by ioby
April 17, 2017

One of the coolest stories we get to tell, here at ioby, is the story in which someone smart and inspired moves away from home to live somewhere new for a period of time, gets exposed to a life-changing idea, and then brings it back home  when they return months or years later. These leaders  are like pollinators, buzzing from state to state, town to town, spreading ideas that work, and leaving  fruit-bearing trees in their wake. It’s a story that never gets old.

 

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greenways make people happy

Want a good example? Ivette Lopez Bledsoe is a social worker and health counselor who grew up in Georgia, but early in her career moved to Fort Collins, CO, where she was lucky enough to have a world-class greenway trail just outside her door. Suddenly, her day-to-day didn’t revolve around the car. For 18 years, most of life’s to-and-fro happened on that trail. It was a place where she could restore herself, travel and run errands safely without getting in a car, and connect with neighbors. She felt how profoundly her time on the greenway affected her own wellbeing. At work, she constantly witnessed how walking in nature, connecting with neighbors, and breathing fresh air had lasting benefits for her clients. She knew what the research said: that walking outside can often improve our mental health even more successfully than medications can.

 

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So when Bledsoe and her husband started talking about moving back home to Georgia to be closer to family, it was a real reckoning. The decision was incredibly difficult to make, in large part because they just didn’t know if they could say goodbye to their beloved greenway. If you think that sounds crazy, imagine your quality of life if you could safely and easily bike to work, send your children to school by bike, and even bike out to run errands or get a quick summers’ evening ice cream cone. Goodbye, road rage. Hello, fresh air. “It absolutely impacted me, and it made me realize how it could be,” says Bledsoe. “So coming back, that was probably the most difficult decision, knowing that I was going to give that up. I really was having a very difficult time. And I remember taking my last bike ride as a resident, and being very emotional about it.”

 

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“Here in Georgia,” she continues, “the safety issue is very big for me. I’m very worried about my kids; I can’t really send them out to bike here. I see people walking on busy streets with no sidewalk, riding bikes on streets with no bike lane. There aren’t a lot of options.”

 

sometimes you CAN take it with you

Here’s the best part of the story. Instead of feeling helpless, or telling herself she’d just never get to bike to work  again, Bledsoe got active. She sought out a team of people who had been working for a decade to bring a similar greenway to Georgia – running from Athens to Union Point – and she dove right in. Today, Bledsoe has been on the Firefly Trail board for nearly a year, and she can’t wait to see it finished – hopefully in the next 5-10 years. She and the rest of the board are raising $60,000 right now, via ioby, to jumpstart construction of the 39-mile trail, which will make Athens, Maxeys, Union Point, and all the other small communities along its path safer, healthier, and more economically stable. The hope is that historical points of interest along the way – like the old theater in Union Point – will be revived by new bike and foot-traffic. “Union Point is literally one of those dying communities you hear about,” explains Bledsoe, “that got blown away during the recession. And it’s unbelievably adorable.” The town’s main industry, until recently, had been a sock-making factory that’s now shuttered.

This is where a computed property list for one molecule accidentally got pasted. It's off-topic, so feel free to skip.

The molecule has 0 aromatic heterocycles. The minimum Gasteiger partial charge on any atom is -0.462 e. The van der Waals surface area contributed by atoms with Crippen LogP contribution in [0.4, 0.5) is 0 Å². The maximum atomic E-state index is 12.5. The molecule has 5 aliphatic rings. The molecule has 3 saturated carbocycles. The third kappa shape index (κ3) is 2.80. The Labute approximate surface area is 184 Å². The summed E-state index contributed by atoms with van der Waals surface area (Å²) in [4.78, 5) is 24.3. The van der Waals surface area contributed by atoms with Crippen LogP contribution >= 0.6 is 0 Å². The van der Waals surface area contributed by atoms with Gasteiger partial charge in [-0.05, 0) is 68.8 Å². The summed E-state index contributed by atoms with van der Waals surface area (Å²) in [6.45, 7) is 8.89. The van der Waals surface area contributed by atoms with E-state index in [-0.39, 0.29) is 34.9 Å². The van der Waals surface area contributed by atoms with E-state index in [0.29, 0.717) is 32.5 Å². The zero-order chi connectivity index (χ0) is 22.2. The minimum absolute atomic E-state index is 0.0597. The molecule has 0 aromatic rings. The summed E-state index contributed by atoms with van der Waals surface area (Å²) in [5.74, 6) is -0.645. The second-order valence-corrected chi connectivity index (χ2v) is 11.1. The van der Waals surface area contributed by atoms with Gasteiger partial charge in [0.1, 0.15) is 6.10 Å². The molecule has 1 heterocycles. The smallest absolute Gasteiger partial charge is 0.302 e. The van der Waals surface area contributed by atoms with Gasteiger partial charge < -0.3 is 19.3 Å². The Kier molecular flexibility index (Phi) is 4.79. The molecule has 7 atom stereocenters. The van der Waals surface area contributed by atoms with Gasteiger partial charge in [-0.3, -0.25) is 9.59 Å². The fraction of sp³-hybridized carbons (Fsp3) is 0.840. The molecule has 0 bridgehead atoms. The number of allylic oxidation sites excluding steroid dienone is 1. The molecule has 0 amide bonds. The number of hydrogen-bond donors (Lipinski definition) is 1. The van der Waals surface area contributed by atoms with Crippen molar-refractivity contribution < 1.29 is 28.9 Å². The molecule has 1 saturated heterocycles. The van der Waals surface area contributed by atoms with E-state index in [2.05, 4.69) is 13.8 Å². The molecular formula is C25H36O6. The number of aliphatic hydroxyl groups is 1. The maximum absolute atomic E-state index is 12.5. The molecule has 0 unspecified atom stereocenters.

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“When it’s all said and done,” says Bledsoe, “this is going to be not just an Athens or a Union Point amenity, but a state amenity. Because a lot of people do rails-to-trails vacations. We see it breathing life into these small communities: hotels, restaurants, breweries. All kinds of things are there and waiting.”

Bledsoe feels incredibly lucky to have experienced life on a greenway, and wants to bring that experience to her new community. “I wanted my kids to understand that the car is not the only way to get around in life,” she explains, “and that when you get outside your car, beautiful things start to happen. You actually start to see smiling faces. You stop and talk. You actually see plants and animals and things you would never have noticed. I want this Firefly Trail to be completed so that those residents in those communities can experience that.”

 

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So, who do you know that’s a pollinator of good ideas? Someone in your family? Someone in your town? Is it you? Can you see why we never get tired of the pollinator story? It’s the story of our interdependence, and our collective evolution towards happier, stronger, greener, cleaner communities.

Feeling inspired? Want to take action in YOUR neighborhood? If you have awesome ideas about how to make your town greener, safer, and more fun, let us help! Tell us your awesome idea right here. We’d love to help you get started today.

Pssst…. In OTHER ioby news: Have a great idea, but feel like you need a blueprint to get you started? Or a recipe to follow? We’ve got you covered. Check out some of our very best recipes for change, here.

Comments

I LOVE MAMA

Liv Reply

Donate today to Fire Fly Trail, Inc. for Union Point, GA! Promote the environment, a healthy lifestyle, family fun, FREE stuff to do! This is all WIN WIN!!

Jan Brazier Reply

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